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business. Things like self-driving cars, wearable displays, airborne wind turbines, and space elevators might eventually lead to big shifts in the economy, but it’s hard to see how they will affect Google’s operations anytime soon.
The point is, the characters in our story have grown well past the point where most companies are able to stay innovative. Apple is 37 years old and has 50,000 employees, and its last major innovation, the iPad, came out in 2010. Google is 15 years old and has 39,000 employees (54,000 if you count Motorola), and its last major innovation—AdWords—was way back in 2003. All of the big changes at Google since then have been the result of acquisitions (e.g., Android). Facebook is 9 years old and has north of 4,600 employees, and its last big innovation push, the Facebook Platform, came in 2007. It’s safe to say that if these companies were going to introduce anything else that’s truly innovative, they would have done it already.
Just to reduce the risk of misunderstanding, let me be clear about what I’m not saying.
I’m not saying that Google, Apple, or Facebook will disappear anytime soon. I’m sure they’ll all be around for a long time—decades, probably—and that they’ll continue to play big roles in the lives of technology consumers, not to mention the lives of entrepreneurs and investors in Silicon Valley (where they’ve become the prime M&A engines providing exits for smaller startups). They will collect, process, and store a growing portion of our personal data, and they’ll continue to flesh out the universe of info-gadgets until we’ve got devices of every size and form factor—from big HDTV screens to wristwatches, and from pocket touchscreens to wireless contact lenses.
I’m also not making a Francis Fukuyama-style, end-of-history argument. There is plenty of room left for innovation in computing, even if (as many are now predicting) Moore’s Law sputters out after another generation or two of advances in chip design. There is huge, unrealized promise in areas like artificial intelligence, simulation and modeling, immersive digital entertainment, frictionless commerce between makers and entrepreneurs around the world, and the automation of things humans aren’t very good at, like driving or microsurgery.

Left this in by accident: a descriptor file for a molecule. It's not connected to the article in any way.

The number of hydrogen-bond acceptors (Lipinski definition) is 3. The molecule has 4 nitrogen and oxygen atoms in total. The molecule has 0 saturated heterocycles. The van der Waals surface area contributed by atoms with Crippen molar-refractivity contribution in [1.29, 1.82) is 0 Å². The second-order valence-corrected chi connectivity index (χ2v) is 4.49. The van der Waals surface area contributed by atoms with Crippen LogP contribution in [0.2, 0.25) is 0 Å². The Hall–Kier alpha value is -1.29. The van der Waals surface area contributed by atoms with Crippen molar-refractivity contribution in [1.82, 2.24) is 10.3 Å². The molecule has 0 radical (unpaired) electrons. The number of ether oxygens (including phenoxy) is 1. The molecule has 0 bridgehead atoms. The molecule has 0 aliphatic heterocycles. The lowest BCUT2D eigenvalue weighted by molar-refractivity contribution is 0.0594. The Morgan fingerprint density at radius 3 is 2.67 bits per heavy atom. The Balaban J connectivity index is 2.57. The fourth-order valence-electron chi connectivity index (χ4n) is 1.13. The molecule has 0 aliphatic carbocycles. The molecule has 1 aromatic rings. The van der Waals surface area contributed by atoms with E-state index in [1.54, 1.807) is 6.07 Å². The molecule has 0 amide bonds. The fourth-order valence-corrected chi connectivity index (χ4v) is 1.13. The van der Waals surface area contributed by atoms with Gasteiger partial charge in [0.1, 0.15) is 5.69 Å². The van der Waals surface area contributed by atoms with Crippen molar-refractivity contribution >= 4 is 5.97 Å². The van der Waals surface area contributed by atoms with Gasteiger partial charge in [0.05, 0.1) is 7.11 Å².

I’m just saying that the next few paradigm shifts in information technology probably won’t be spearheaded by the same players who brought us the last few. The tech media’s obsession with Apple, Google, and Facebook is understandable—-they provide plenty of drama and suspense, and they’re all masters at ginning up publicity around their latest incremental product releases—but it’s ultimately shortsighted.
Investors on Wall Street seem to agree with me, at least when it comes to Apple and Facebook. Apple’s stock peaked around $700 in September 2012. Facebook never lived up to expectations; its share price is down 38 percent since its May 2012 IPO. Google has managed to do better—its stock price is currently hovering around its all-time high of more than $900, which reflects its position as the strongest of the triumvirate (after all, it’s still got an unrivaled position in the search, advertising, and mobile operating system markets).
Here’s one big implication: It’s time for the real exodus at Google, Apple, and Facebook to begin. Silicon Valley thrives on the recycling of talent—it’s been that way ever since the “traitorous eight” left Shockley Semiconductor to start Fairchild in 1957. The hundreds of Facebook employees who became millionaires after the company went public aren’t doing themselves or their company any favors by sticking around. They should go out and start new companies to find the next paradigm right now, while most of their peers are preoccupied with mop-up work. The rewards, for them and for consumers, could be fabulous.
[Update, 6/20/13: Hundreds of readers have shared their reactions to this column via Slashdot, Reddit, Hacker News, and Xconomy’s own comment section, below. A few readers thought I hit the mark; most seem to think I’m an idiot. In any case, I’ve put some of the most interesting comments together into this handy summary.]
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